Rachel Weisz Not A Fan Of A Female James Bond, Thinks Women Deserve Their "Own Stories"

Gender-flipping is all the rage in the movie industry these days. From Ghostbusters to the new Doctor Who, characters who have long been presented as straight, usually white, men have been reinvented as women.

For years, people have talked about a gender-flipped James Bond, one of cinema's oldest — and most definitively male — characters. Already, fans are Photoshopping pictures of Gillian Anderson in the role, or asking Dame Helen Mirren if she'd be willing to don the tuxedo. But would that be the right choice? Not according to Denial actress Rachel Weisz.

In an interview with The Telegraph, Weisz said that women deserve their own stories on the big screen, not just a repurposing of a male character. She said:

"[Ian Fleming] devoted an awful lot of time to writing this particular character, who is particularly male and relates in a particular way to women. Why not create your own story rather than jumping on to the shoulders and being compared to all those other male predecessors? Women are really fascinating and interesting and should get their own stories."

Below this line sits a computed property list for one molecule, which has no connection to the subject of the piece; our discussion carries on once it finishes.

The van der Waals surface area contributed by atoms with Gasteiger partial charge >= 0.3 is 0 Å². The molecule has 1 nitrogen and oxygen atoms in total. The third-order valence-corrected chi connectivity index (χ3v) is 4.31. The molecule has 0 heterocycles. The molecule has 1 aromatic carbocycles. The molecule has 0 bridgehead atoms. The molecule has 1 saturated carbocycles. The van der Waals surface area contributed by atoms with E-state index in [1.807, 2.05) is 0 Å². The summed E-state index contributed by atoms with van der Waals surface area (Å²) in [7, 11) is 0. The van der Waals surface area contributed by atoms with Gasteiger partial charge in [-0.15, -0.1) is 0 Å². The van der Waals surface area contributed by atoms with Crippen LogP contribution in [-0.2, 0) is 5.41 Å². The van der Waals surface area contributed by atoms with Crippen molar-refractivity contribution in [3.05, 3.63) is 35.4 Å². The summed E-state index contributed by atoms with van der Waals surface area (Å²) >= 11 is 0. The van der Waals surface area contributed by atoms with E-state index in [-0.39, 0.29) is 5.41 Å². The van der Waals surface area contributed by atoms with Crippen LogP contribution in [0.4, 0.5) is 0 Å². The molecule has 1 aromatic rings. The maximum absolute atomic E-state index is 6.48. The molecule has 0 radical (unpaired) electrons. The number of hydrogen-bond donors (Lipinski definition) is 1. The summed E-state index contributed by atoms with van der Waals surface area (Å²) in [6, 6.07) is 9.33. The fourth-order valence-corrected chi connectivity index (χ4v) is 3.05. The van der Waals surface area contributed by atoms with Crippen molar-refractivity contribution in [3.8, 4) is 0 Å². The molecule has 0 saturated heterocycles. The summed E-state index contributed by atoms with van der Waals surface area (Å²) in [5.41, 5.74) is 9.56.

As much as James Bond is a celebration of a certain brand of suave hypermasculinity, he's also a relic. Bond was created by Ian Fleming in 1952 as part of a series of spy novels and short stories, and soon became the epitome of the gentleman spy. But the man fondly known as 007 is also the epitome of the misogynist values of the time.

Weisz is right (though incredibly diplomatic) in saying that Bond is "particularly male and relates in a particular way to women." He treats women as replaceable objects at best, inconveniences at worst. I'm sure there are better writers than me who have argued that James Bond hates women. Hell, even current Bond Daniel Craig said so. And worse, he's celebrated for his womanizing ways, despite it taking a toll on the character as Daniel Craig's iteration attempts to modernize the spy. It's something that would be difficult to translate to a female character.

While flipping the gender of characters that have been historically male is no doubt a triumph, James Bond is probably one that we can leave be.

Weisz's husband, Craig, is set to play the British spy one final time in the 25th James Bond flick. The movie has a November 9, 2019 release date but no director has been confirmed. 71 and White Boy Rick director Yann Demange is reportedly the frontrunner for the gig.